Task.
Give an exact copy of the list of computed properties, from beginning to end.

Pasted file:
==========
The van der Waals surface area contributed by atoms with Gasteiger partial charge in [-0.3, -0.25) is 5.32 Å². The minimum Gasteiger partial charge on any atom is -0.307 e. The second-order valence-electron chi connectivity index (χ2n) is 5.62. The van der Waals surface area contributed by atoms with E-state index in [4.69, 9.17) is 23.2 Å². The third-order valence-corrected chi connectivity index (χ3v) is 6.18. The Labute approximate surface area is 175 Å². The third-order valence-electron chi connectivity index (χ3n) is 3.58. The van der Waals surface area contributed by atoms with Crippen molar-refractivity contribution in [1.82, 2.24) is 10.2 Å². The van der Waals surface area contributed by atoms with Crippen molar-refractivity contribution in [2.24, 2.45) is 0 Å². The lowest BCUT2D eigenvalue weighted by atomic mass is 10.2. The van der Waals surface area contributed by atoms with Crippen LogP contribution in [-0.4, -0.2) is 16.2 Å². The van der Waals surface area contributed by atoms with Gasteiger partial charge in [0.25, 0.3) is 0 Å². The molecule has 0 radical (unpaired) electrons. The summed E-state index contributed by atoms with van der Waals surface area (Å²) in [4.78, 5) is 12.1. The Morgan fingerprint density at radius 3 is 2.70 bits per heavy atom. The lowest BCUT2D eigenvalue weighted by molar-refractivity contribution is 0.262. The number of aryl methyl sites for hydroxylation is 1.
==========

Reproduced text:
The van der Waals surface area contributed by atoms with Gasteiger partial charge in [-0.3, -0.25) is 5.32 Å². The minimum Gasteiger partial charge on any atom is -0.307 e. The second-order valence-electron chi connectivity index (χ2n) is 5.62. The van der Waals surface area contributed by atoms with E-state index in [4.69, 9.17) is 23.2 Å². The third-order valence-corrected chi connectivity index (χ3v) is 6.18. The Labute approximate surface area is 175 Å². The third-order valence-electron chi connectivity index (χ3n) is 3.58. The van der Waals surface area contributed by atoms with Crippen molar-refractivity contribution in [1.82, 2.24) is 10.2 Å². The van der Waals surface area contributed by atoms with Crippen molar-refractivity contribution in [2.24, 2.45) is 0 Å². The lowest BCUT2D eigenvalue weighted by atomic mass is 10.2. The van der Waals surface area contributed by atoms with Crippen LogP contribution in [-0.4, -0.2) is 16.2 Å². The van der Waals surface area contributed by atoms with Gasteiger partial charge in [0.25, 0.3) is 0 Å². The molecule has 0 radical (unpaired) electrons. The summed E-state index contributed by atoms with van der Waals surface area (Å²) in [4.78, 5) is 12.1. The Morgan fingerprint density at radius 3 is 2.70 bits per heavy atom. The lowest BCUT2D eigenvalue weighted by molar-refractivity contribution is 0.262. The number of aryl methyl sites for hydroxylation is 1.